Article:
Walking the Talk
Since the Rady Faculty of Health Sciences passed Canada’s first post-secondary institutional anti-racism policy in August 2020, receiving local and national attention, the focus has shifted to educating key stakeholders about the policy and implementing it across the Rady Faculty’s five colleges.
Toward the goal of “walking the talk,” a new educational module in the form of a slide presentation has been created to introduce the Disruption of all Forms of Racism policy to students, staff, faculty and the public.
The online module, available as of February 2022, provides an introductory understanding of concepts related to racism, including discrimination and harassment, and covers procedures for reporting racism, as well as faculty’s duty to educate others about racism and intervene when witnessing racist acts.
“Right now, we’re really focused on building foundations for anti-racist change within the Rady Faculty, and education is a key aspect of this foundation,” says Marcia Anderson [MD/02], vice-dean Indigenous health, social justice and anti-racism.
“It’s important that people understand the many different ways that racism can impact members of our community, as well as the people and communities we serve. It is only once we can identify and understand how racism is operating that we can intervene to create change.”
The module, which includes the option of audio narration by Anderson, discusses the historical context of racism up to the present, and how it has directly affected the health and well-being of generations of people who live in Manitoba and Canada.
“It’s a recognition of the histories of dispossession, enslavement, settler colonialism and genocide, and the ongoing violence related to that,” says Dr. Delia Douglas, anti-racism practice lead for the Rady Faculty. “The anti-racism policy is an affirmation of the humanity, rights and dignity of BIPOC (Black, Indigenous and other people of colour) members of the Rady Faculty.”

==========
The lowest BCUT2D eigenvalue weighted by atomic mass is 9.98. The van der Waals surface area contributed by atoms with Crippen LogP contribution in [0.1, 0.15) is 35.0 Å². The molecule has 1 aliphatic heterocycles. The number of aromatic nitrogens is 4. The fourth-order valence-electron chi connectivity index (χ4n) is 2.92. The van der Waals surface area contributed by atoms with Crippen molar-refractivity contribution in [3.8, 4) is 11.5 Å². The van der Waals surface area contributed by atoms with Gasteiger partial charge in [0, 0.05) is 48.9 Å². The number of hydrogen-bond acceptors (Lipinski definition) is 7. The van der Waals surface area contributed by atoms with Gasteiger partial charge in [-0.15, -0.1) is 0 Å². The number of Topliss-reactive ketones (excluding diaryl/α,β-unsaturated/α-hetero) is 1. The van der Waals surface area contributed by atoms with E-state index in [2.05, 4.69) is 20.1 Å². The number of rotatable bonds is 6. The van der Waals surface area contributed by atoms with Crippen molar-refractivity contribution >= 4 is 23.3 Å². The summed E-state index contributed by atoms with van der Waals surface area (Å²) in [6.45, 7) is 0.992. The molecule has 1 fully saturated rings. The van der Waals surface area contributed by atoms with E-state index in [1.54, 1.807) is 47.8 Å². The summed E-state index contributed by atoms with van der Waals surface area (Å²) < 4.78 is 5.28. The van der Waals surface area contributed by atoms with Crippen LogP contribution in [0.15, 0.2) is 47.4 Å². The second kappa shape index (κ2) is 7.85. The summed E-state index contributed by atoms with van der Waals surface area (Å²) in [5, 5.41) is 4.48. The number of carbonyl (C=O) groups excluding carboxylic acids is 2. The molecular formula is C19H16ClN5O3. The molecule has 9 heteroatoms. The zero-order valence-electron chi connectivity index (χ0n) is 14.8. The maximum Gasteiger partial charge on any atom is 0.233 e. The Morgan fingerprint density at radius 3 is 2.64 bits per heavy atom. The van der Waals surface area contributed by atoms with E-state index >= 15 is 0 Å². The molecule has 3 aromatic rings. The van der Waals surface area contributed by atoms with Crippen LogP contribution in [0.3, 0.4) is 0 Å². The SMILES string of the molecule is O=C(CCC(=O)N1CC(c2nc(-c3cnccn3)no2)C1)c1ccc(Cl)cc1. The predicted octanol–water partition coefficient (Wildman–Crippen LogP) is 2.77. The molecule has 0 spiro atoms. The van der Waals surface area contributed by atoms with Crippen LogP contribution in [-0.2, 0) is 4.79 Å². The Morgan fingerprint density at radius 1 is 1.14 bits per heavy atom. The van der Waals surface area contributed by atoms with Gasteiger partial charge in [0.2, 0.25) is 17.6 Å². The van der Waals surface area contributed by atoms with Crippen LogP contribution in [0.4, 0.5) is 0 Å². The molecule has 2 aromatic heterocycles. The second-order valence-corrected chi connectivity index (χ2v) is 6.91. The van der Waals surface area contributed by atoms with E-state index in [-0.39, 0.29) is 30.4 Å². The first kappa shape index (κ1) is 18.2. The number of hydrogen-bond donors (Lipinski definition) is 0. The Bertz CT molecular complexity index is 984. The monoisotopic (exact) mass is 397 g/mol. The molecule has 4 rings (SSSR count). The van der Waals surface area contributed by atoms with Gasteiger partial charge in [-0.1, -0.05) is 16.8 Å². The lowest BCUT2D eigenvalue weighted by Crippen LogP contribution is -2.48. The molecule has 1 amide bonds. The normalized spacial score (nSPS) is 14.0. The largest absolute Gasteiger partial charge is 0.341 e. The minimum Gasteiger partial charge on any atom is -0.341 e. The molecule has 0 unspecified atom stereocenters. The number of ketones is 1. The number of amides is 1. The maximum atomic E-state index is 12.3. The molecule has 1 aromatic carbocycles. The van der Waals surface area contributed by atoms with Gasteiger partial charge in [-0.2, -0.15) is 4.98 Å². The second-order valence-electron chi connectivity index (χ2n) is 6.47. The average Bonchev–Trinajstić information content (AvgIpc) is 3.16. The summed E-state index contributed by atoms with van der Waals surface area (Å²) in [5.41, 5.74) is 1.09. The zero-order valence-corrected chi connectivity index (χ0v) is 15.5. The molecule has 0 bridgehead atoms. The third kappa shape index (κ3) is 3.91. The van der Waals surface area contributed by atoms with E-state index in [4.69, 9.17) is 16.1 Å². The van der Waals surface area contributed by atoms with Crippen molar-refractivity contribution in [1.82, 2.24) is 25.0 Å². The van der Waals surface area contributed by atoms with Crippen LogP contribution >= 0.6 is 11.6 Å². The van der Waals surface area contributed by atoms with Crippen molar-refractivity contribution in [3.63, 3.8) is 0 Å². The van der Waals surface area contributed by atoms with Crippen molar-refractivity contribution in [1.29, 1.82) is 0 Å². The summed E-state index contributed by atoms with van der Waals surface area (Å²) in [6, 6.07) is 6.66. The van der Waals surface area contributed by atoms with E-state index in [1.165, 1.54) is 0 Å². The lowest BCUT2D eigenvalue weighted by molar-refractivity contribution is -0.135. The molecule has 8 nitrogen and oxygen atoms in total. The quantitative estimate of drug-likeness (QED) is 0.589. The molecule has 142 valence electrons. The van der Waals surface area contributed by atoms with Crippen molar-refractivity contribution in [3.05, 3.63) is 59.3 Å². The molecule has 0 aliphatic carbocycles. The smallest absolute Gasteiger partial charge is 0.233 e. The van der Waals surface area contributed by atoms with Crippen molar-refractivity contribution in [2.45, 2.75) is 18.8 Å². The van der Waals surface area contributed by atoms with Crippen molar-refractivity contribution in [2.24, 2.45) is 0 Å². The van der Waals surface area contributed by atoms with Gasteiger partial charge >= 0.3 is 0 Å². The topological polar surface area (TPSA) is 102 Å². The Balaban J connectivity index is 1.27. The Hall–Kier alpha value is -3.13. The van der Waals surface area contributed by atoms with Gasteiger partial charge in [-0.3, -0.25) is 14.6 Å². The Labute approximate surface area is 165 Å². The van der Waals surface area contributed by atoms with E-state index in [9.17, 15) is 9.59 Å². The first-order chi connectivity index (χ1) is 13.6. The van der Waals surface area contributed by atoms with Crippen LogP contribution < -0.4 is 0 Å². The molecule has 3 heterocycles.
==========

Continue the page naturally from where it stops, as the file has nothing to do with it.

The module provides an accessible way for people to engage with the policy, Douglas says. Faculty members can share it in their classrooms to ignite conversation.
Different forms of racism are defined in the module, along with the steps one can take to disclose or report experiences of racism without fear of reprisal or other adverse consequences.
“On a regular basis I hear from learners about the racism they experience,” says Anderson. “Health professional education is hard for everyone, but the addition of experiences of racism or of being in unsafe learning environments makes it even harder for BIPOC learners.
“This can lead to feelings of isolation, trauma, stress or burnout. It can impact academic performance. People have to spend time and energy on debriefing or processing these experiences of racism, which takes away from their time for other academic, social or personal activities.
“These experiences aren’t rare or exceptional, and they cause harm. We have to work to create change.”
The Disruption of all Forms of Racism policy is intended to complement existing policies, such as the Respectful Workplace and Learning Environment policy and the Student Non-Academic Misconduct and Concerning Behaviour procedure, that were also created to foster a safe learning and working environment.
The Disruption of all Forms of Racism Module 1 is available on the UM website: https://umanitoba.ca/health-sciences/office-anti-racism#learning-module